SAN JUAN, Puerto Rico (AP) -- President-elect Barack Obama's planned review of Guantanamo Bay prisoners, a prelude to closing the detention center, must weigh the threats posed by an extraordinarily diverse group, from die-hard jihadists to innocent men swept up in war.
Two presidential transition team advisers said Monday that Obama is preparing to issue an executive order in his first day or week in office setting in motion the extensive survey needed to close the U.S. military prison in Cuba.
His team faces a daunting task.
Some cases are clear cut. Khalid Sheikh Mohammed, brought to Guantanamo in 2006 from CIA custody, has claimed responsibility for the Sept. 11 attacks. He said he wants to be executed to achieve martyrdom.
Most of the roughly 250 remaining prisoners lie in the murky middle.
It's unlikely the detention facility will be closed anytime soon. In an interview on ABC's "This Week" last weekend, Obama said it would be "a challenge" to close it even within the first 100 days of his administration.
"But I don't want to be ambiguous about this," he said. "We are going to close Guantanamo and we are going to make sure that the procedures we set up are ones that abide by our constitution."
Obama said his legal and national security teams are crafting procedures to determine the fate of each detainee that abide by the Constitution, but, "It is more difficult than I think a lot of people realize."
The Guantanamo directive would be one of a series of executive orders Obama is planning to issue shortly after he takes office next Tuesday, according to the two advisers.
Obama transition team spokeswoman Brooke Anderson declined comment Monday. The advisers spoke on condition of anonymity because they were not authorized to speak publicly about the order that has not yet been finalized.
The Bush administration has called the Guantanamo detainees "the worst of the worst." The Pentagon insists they would attack America or its allies.
"Today, very dangerous men remain at Guantanamo Bay, which include terrorist trainers, bomb makers, recruiters and facilitators, terrorist financiers, and potential suicide bombers," said Cynthia O. Smith, a Defense Department spokeswoman.
But detainee lawyers say the classified evidence is often thin. The government itself withdrew some accusations against the few detainees whose cases were scrutinized by a federal court in Washington, and many defense attorneys and human rights groups suspect allegations would fall apart in traditional courts.
Many detainees have insisted on their innocence and pleaded to be set free, according to transcripts of military hearings obtained by The Associated Press.
The Brookings Institution also examined hundreds of pages of declassified military documents, and ultimately said it couldn't tell whether many of the prisoners held for years without charges are terrorists or innocent.
"Despite a debate that has raged over American detention policy almost since the outset of the war on terrorism, the actual detainee population which the debate concerns remains strangely obscure," concluded the study, which identified current detainees, the allegations against them and what the prisoners claim about their own affiliations and conduct.
Many cases are based on vague accusations, made by people whose identities are classified. The detainees' frustration is palpable in the transcripts AP obtained from the Pentagon under the Freedom of Information Act.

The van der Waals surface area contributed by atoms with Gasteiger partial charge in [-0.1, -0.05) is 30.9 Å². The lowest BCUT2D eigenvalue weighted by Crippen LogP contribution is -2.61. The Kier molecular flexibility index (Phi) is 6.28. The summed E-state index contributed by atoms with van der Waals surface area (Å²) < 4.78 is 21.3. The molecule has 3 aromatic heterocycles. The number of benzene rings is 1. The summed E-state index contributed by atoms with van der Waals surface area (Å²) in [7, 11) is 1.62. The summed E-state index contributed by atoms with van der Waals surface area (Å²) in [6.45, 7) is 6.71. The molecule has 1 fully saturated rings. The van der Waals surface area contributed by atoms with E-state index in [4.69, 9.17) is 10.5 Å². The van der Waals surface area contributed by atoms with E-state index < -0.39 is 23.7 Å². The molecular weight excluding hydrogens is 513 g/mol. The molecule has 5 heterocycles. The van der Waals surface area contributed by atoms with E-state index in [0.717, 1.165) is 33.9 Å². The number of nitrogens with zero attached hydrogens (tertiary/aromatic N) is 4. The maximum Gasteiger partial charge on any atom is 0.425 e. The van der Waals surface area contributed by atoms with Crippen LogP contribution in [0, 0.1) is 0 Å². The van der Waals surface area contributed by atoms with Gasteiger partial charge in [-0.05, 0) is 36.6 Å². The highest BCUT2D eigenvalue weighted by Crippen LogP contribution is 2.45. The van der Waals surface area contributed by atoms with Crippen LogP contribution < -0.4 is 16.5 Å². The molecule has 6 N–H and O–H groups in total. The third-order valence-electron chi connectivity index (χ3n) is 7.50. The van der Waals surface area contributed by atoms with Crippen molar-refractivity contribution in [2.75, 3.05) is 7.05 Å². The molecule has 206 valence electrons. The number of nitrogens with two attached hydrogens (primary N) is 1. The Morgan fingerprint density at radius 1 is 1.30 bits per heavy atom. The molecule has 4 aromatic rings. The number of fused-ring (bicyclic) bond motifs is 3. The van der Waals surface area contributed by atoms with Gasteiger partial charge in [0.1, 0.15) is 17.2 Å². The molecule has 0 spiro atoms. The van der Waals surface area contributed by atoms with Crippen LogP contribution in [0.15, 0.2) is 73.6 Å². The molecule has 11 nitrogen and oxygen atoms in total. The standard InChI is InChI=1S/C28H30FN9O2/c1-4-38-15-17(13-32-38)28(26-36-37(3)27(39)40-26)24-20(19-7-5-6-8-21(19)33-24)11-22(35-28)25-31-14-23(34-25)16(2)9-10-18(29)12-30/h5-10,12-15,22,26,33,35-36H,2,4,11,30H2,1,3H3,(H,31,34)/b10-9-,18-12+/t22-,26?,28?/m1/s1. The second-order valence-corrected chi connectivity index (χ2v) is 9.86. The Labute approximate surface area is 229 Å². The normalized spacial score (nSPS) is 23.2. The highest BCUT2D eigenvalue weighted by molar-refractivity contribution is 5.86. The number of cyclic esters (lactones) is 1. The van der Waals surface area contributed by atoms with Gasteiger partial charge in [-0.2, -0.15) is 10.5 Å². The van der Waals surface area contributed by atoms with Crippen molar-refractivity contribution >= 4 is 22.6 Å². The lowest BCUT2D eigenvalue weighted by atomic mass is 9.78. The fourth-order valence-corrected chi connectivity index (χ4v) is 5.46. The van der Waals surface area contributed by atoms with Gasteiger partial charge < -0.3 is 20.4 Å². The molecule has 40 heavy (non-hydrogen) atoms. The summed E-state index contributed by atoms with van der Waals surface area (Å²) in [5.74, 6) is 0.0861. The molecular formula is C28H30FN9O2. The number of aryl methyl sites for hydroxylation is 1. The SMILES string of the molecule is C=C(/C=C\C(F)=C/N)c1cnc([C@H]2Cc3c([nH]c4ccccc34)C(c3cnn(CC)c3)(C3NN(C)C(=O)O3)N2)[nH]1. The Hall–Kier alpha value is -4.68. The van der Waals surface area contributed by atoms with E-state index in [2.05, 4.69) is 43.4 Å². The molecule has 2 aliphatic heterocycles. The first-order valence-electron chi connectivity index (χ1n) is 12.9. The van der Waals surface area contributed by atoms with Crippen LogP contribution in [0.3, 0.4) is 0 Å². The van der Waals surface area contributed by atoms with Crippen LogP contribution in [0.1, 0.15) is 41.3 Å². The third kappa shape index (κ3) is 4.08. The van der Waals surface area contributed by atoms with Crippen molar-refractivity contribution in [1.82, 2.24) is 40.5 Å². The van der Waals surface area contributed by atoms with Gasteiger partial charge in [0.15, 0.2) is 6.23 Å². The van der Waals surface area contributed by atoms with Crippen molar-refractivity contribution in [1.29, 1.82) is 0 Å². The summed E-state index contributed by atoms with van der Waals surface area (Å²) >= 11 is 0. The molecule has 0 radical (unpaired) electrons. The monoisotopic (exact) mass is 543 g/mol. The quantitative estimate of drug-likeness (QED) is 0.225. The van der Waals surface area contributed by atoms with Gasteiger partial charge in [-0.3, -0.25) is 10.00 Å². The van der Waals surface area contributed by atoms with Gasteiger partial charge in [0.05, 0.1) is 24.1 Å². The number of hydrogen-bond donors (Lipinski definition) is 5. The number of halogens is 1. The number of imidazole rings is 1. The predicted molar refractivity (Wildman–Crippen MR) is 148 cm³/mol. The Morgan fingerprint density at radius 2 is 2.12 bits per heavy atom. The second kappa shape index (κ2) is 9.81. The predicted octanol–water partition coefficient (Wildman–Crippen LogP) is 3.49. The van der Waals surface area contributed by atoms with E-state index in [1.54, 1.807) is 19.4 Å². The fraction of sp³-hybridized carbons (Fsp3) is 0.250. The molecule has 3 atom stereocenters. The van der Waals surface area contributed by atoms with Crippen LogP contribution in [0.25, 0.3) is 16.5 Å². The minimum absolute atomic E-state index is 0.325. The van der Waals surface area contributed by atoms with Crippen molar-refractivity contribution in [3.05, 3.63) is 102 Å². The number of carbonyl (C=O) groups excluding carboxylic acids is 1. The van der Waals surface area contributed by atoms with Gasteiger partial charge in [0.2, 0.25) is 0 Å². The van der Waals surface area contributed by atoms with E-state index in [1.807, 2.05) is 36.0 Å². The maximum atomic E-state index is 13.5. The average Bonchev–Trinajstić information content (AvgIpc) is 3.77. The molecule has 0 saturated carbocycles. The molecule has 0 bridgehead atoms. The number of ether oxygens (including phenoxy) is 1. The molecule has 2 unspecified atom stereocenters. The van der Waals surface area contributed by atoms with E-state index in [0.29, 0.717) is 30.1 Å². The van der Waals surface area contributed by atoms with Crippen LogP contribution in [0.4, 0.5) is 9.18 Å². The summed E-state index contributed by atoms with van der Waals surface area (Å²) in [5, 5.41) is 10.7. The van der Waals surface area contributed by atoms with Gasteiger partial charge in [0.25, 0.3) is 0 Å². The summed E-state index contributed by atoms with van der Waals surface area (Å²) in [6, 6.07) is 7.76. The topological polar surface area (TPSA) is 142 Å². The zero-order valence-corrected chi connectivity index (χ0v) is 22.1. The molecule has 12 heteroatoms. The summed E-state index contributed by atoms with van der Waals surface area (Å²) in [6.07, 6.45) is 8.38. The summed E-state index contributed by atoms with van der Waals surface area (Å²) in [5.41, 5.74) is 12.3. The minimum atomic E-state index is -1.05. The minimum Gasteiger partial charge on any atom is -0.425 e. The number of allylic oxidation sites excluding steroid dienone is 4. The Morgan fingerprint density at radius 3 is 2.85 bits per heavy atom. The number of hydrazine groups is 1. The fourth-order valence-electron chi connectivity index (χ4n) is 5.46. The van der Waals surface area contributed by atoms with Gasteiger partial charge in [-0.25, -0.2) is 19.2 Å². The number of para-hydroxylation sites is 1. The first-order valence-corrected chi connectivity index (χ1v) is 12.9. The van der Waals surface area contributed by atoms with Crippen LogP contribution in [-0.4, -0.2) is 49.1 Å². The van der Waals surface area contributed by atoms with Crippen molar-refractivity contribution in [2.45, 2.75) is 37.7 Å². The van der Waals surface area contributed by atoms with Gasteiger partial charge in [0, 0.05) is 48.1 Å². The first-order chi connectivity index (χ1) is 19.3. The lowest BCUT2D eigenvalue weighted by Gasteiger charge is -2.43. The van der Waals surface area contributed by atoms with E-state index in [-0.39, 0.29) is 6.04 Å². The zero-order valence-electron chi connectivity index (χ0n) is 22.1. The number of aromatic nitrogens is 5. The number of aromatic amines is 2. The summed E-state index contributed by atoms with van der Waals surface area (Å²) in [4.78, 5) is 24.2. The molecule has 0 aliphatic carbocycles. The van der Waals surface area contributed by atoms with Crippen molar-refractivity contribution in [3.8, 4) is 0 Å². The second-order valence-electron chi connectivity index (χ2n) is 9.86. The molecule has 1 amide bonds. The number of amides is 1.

"You bring your evidence and I will bring mine and we will see whose evidence is stronger," Sufiyam Barhoumi, an Algerian accused of being an explosives trainer in Afghanistan, told a military panel. His challenge was rejected by a U.S. Air Force colonel, who said "the only thing we can discuss here is the unclassified summary of evidence." Barhoumi remains at Guantanamo.
Despair is evident among men who have been locked up for as long as seven years at Guantanamo. Some told their military panels they would rather die than remain.
"I cannot bear to stay here any more. If you make a decision to keep me here, it means you are signing my execution letter," said Mohammed Rahim, an Afghan who denies having been a Taliban intelligence officer.
The Pentagon ruled he should remain.
Aminullah Baryalai Tukhi, an Afghan taxi driver accused of transporting members of an Islamic charity the U.S. says supports terrorism, prayed during his hearing for God to "make American authorities understand that I am not a threat."
"God please help me get released and join my family, or God, please leave me dead. I want to die," he said.
Tukhi was one of the few lucky ones - he was sent home on Dec. 12, 2007. The hearings held from January 2007-January 2008 resulted in 195 decisions to continue to detain the prisoner and 33 decisions to transfer.
The Pentagon says about 520 men have been sent away from Guantanamo since it opened. A wide gap exists between what the U.S. says about the remaining detainees and how they describe themselves, Brookings found.
Based on government allegations, a total of 27 detainees held at Guantanamo are members of al-Qaida's leadership cadre, 99 are lower-level operatives of the terror group, nine are Taliban leaders, 14 are Taliban fighters and operatives and 93 are foreign fighters. Most foreign fighters in Afghanistan came from Arab countries.
But only 87 detainees are described having any relationship with al-Qaida, the Taliban or other armed groups considered hostile to the U.S., the Washington-based think tank found.
Deputy Defense Secretary Gordon England has slated about 60 for transfer from Guantanamo, including the Uighurs, but the Pentagon says they can't go home because their governments won't accept them, might release them and create a security risk, or might torture them.
AP writer Lara Jakes contributed to this report from Washington.
On the Net:
Brookings Institution report: http://www.brookings.edu/reports/2008/1216-detainees-wittes.aspx